Bank IRA vs. Investment IRA

You have many choices when it comes to where you want to open an IRA.

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An Individual Retirement Account, or IRA, is held as a tax-deferred or tax-free investment by a custodian or trustee. Many different financial institutions are able to serve as trustees. Most banks offer IRA services, and brokerage firms and mutual fund companies do so as well. Your decision of which type of trustee to open an IRA with comes down to many different factors, such as ease of investment, required minimums and fees. Risk of loss is also a factor with many.

Tip

You can open an IRA at banks, credit unions, brokerages and other financial institutions. Pick one that offers investments you want at a level of fees that makes sense for you.

Open an IRA Account

Unlike work-based accounts like a 401(k) or 403(b), you can open an IRA at the financial institution of your choice. Big name banks and brokerages offer them, so you can open a Chase IRA or Wells Fargo IRA if you choose, or open an account at a smaller local institution.

Banks offer traditional choices for investments in an IRA, such as savings accounts and certificates of deposit, with brokerage firms and mutual fund companies offering individual mutual funds or stocks. Many banks have expanded their offerings into brokerage services, allowing you to diversify your investment holdings at your bank, so even if you know an institution primarily as a bank, you may not be limited in what you invest in.

Bank savings accounts and certificates of deposit traditionally charge low fees. Investment options usually cost more, both in fees on the mutual funds and commissions for investing. The trustee fees may vary between the two, with investment IRAs offering more services charging a higher trustee fee. Some investment IRAs are self-directed, meaning you can choose many non-traditional investments, and these accounts carry the highest fees.

Money invested in bank IRAs with savings accounts and certificates of deposit is FDIC-insured, meaning that the money is insured by the U.S. government up to $250,000 per depositor, per account, as of 2012, against loss in case of bank failure. Investment IRAs in stocks or bonds may lose money and offer no guarantee or insurance against loss.

Banks typically allow a lower or no-minimum investment, allowing you to start an IRA with just a savings account. Many investment IRAs require a higher minimum to open an account, typically $1,000 or more. Some mutual fund companies waive the minimum opening balance requirement if you agree to have regular, periodic investments automatically drafted from your checking account.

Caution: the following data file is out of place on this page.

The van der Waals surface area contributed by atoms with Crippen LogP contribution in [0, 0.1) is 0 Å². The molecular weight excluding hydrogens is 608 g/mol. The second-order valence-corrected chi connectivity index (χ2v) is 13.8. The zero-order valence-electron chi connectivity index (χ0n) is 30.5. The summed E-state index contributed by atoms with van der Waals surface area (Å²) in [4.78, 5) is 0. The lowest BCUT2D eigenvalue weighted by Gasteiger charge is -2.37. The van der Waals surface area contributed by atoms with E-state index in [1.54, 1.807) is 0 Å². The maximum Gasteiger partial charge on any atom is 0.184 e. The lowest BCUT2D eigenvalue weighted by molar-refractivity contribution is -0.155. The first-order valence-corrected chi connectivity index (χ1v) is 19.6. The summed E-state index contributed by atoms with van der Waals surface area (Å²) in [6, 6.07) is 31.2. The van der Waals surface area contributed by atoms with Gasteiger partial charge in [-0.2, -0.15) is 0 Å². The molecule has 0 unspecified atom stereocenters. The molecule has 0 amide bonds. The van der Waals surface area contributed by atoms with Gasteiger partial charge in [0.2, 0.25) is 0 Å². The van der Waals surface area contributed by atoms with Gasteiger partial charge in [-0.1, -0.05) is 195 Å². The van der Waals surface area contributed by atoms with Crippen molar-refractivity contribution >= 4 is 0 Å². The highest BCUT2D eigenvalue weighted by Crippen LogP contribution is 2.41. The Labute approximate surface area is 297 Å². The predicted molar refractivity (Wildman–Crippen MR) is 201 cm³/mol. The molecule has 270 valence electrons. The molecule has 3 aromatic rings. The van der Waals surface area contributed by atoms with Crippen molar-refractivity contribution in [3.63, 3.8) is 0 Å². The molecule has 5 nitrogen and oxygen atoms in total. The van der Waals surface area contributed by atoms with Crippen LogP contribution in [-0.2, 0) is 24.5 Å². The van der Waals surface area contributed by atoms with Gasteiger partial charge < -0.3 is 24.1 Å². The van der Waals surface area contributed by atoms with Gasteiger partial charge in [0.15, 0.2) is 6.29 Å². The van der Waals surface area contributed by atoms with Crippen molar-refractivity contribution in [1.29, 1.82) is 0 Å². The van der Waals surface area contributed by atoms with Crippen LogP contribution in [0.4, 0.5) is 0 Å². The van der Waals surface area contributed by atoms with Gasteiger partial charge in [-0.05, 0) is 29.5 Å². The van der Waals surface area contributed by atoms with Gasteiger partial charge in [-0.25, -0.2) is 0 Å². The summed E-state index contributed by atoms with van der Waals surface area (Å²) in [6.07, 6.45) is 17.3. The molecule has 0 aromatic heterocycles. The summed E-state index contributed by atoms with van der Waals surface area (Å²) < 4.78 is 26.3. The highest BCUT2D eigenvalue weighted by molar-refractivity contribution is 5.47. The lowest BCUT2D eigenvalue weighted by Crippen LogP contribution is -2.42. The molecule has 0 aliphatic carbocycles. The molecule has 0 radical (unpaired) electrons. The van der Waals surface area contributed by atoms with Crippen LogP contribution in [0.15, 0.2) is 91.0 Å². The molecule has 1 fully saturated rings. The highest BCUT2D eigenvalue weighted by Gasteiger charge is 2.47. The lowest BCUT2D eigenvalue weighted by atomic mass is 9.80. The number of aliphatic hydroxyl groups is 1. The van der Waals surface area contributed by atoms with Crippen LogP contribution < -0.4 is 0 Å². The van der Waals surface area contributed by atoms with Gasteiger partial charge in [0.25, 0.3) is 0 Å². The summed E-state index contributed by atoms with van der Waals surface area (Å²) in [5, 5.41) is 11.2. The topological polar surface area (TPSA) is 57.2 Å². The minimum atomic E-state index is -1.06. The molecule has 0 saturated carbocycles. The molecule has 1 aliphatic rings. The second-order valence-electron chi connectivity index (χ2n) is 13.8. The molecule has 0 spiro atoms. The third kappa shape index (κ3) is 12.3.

Most investment and mutual fund companies have online access, and it is easy to invest with them. However, investing in a bank IRA is as simple as walking in to your branch, sitting with an agent and opening an account. The bank is less intimidating for some. Couple this with the ability of the bank to potentially transition you to investment IRA products when you are ready, and it gives the bank an edge for those who value simplicity and ease of handling their IRA and prefer face-to-face contact.

Moving Money

Remember that you can open multiple IRAs if you choose to do so, or move funds from one institution to another if it's not meeting your needs.

Make sure you follow the Internal Revenue Service rules if you're moving money from one institution to another so you don't owe a tax penalty. If you take possession of the funds for more than 60 days, you generally will. It's usually easier to have one institution send the funds to another.

2018 Tax Law Changes

The 2018 tax law changes might impact your decisions about what type of investments to make in non-retirement accounts, traditional IRAs and Roth IRAs. Many taxpayers will owe less tax on ordinary income as of 2018

2017 Tax Law

Tax rates were generally higher in 2017 and previous years than in 2018.

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About the Author

Craig Woodman began writing professionally in 2007. Woodman's articles have been published in "Professional Distributor" magazine and in various online publications. He has written extensively on automotive issues, business, personal finance and recreational vehicles. Woodman is pursuing a Bachelor of Science in finance through online education.


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